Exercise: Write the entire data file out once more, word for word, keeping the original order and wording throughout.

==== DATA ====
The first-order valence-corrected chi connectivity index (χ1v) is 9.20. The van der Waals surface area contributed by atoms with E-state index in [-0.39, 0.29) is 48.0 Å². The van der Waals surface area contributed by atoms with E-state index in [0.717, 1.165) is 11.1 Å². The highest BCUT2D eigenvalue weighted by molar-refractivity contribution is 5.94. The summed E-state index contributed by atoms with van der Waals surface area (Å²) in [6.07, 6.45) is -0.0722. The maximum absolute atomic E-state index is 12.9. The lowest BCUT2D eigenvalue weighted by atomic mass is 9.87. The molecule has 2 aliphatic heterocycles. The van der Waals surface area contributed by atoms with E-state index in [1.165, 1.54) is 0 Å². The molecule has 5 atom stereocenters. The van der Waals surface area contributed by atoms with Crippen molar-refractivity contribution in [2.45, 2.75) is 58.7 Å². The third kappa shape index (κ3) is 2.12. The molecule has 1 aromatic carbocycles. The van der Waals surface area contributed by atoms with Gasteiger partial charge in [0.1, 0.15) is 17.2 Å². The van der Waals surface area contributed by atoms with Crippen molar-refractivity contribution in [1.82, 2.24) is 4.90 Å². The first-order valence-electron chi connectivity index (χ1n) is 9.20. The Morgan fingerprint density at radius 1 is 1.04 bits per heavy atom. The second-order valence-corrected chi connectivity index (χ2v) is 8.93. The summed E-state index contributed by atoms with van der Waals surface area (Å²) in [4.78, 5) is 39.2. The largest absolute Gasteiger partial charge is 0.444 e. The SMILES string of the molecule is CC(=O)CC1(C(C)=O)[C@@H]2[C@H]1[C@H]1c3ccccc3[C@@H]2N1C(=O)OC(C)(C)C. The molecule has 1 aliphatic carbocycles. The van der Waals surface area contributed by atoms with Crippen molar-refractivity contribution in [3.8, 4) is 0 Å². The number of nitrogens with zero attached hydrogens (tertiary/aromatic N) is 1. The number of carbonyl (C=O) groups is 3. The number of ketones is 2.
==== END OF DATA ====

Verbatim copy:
The first-order valence-corrected chi connectivity index (χ1v) is 9.20. The van der Waals surface area contributed by atoms with E-state index in [-0.39, 0.29) is 48.0 Å². The van der Waals surface area contributed by atoms with E-state index in [0.717, 1.165) is 11.1 Å². The highest BCUT2D eigenvalue weighted by molar-refractivity contribution is 5.94. The summed E-state index contributed by atoms with van der Waals surface area (Å²) in [6.07, 6.45) is -0.0722. The maximum absolute atomic E-state index is 12.9. The lowest BCUT2D eigenvalue weighted by atomic mass is 9.87. The molecule has 2 aliphatic heterocycles. The van der Waals surface area contributed by atoms with E-state index in [1.165, 1.54) is 0 Å². The molecule has 5 atom stereocenters. The van der Waals surface area contributed by atoms with Crippen molar-refractivity contribution in [2.45, 2.75) is 58.7 Å². The third kappa shape index (κ3) is 2.12. The molecule has 1 aromatic carbocycles. The van der Waals surface area contributed by atoms with Gasteiger partial charge in [0.1, 0.15) is 17.2 Å². The van der Waals surface area contributed by atoms with Crippen molar-refractivity contribution in [1.82, 2.24) is 4.90 Å². The first-order valence-electron chi connectivity index (χ1n) is 9.20. The Morgan fingerprint density at radius 1 is 1.04 bits per heavy atom. The second-order valence-corrected chi connectivity index (χ2v) is 8.93. The summed E-state index contributed by atoms with van der Waals surface area (Å²) in [4.78, 5) is 39.2. The largest absolute Gasteiger partial charge is 0.444 e. The SMILES string of the molecule is CC(=O)CC1(C(C)=O)[C@@H]2[C@H]1[C@H]1c3ccccc3[C@@H]2N1C(=O)OC(C)(C)C. The molecule has 1 aliphatic carbocycles. The van der Waals surface area contributed by atoms with Crippen molar-refractivity contribution in [3.8, 4) is 0 Å². The number of nitrogens with zero attached hydrogens (tertiary/aromatic N) is 1. The number of carbonyl (C=O) groups is 3. The number of ketones is 2.